More Whiskey, Red Abbey, Charles Fort and Kinsale

Today we had another pretty good day…albeit we ended up getting home a little earlier than usual; by 1623 we were having a siesta with a cup of tea. We went ahead and pre-ordered our breakfast selections for tomorrow as Bernadette is heading off to the Dublin Flower Festival and she wanted to get things as ready or her family to handle as she could and the B&B is full tonight.

Before we headed out after breakfast…we got a shot of the view from our B&B looking down across the field as well as the stallion in the pasture right below the parking area.

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Our first stop was at what turned out to be the Jameson Experience in Midleton right outside of Cork. Originally this was supposed to be a tasting and tour at the Midleton Distillery so we could sample some other brands of Irish Whiskey. Unfortunately…turns out that Jameson has bought a good number of the smaller Irish whiskey distillers…that whole economy of scale thing ya know…and there aren’t that many independent ones left…although we did get a few recommendations from our lunchtime pub man to try later on. A couple shots from the facility…and old train and a retired pot still.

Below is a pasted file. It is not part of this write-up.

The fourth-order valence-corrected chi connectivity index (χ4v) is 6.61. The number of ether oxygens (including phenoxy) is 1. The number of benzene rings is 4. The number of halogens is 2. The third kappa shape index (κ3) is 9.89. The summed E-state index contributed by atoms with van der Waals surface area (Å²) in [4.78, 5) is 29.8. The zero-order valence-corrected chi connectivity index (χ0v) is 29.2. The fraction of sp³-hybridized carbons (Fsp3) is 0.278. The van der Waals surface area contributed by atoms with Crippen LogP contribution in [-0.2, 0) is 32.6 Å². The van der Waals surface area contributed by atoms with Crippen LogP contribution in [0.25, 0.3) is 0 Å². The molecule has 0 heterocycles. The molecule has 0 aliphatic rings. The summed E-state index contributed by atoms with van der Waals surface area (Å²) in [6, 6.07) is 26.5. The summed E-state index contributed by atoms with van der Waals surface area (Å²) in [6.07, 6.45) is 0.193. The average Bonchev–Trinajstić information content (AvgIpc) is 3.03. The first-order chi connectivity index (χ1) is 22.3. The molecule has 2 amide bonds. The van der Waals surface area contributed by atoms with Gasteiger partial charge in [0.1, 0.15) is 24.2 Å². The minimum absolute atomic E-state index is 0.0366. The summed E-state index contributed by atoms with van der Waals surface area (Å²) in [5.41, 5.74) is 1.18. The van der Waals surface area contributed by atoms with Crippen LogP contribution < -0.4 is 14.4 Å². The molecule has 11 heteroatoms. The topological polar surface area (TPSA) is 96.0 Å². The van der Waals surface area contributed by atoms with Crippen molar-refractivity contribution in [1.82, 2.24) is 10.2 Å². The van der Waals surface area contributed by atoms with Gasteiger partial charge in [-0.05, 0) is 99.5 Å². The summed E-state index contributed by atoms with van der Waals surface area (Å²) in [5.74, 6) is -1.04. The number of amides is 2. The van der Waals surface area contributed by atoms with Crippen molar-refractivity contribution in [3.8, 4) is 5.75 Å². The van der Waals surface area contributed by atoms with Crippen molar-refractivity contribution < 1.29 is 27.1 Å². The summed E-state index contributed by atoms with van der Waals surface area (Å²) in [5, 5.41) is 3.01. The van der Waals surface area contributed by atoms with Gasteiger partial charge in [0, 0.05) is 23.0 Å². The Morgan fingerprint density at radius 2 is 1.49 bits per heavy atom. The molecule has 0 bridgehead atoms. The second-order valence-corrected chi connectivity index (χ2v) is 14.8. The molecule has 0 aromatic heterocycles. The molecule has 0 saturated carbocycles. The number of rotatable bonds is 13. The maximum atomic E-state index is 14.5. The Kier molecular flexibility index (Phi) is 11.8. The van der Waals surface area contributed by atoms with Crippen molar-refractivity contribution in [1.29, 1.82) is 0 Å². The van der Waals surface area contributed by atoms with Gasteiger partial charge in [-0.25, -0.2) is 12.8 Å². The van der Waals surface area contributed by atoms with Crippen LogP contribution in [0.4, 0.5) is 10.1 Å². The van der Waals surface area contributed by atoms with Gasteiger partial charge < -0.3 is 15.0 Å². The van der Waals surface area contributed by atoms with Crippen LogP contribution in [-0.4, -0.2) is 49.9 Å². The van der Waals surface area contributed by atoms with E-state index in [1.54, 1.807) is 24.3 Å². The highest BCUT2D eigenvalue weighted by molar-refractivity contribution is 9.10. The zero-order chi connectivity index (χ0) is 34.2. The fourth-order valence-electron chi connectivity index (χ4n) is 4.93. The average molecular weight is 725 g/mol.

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After that stop we got back in the tour and stopped briefly in downtown Cork to see the Holy Trinity Cathedral, the Church of Saint Finbarrs, and the Red Abbey…the abbey was pretty much a bust as only one tower of it is left.

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After that we headed on down to the Kinsale area which is down on the coast south of here about 20 miles. The Kinsale River was an important port and stronghold back in the day…and was the location of several serious battles back in the 1500s and 1600s. Our destination was the Charles Fort on the east side of the river and then we planned to hit the James Fort on the west side before heading back.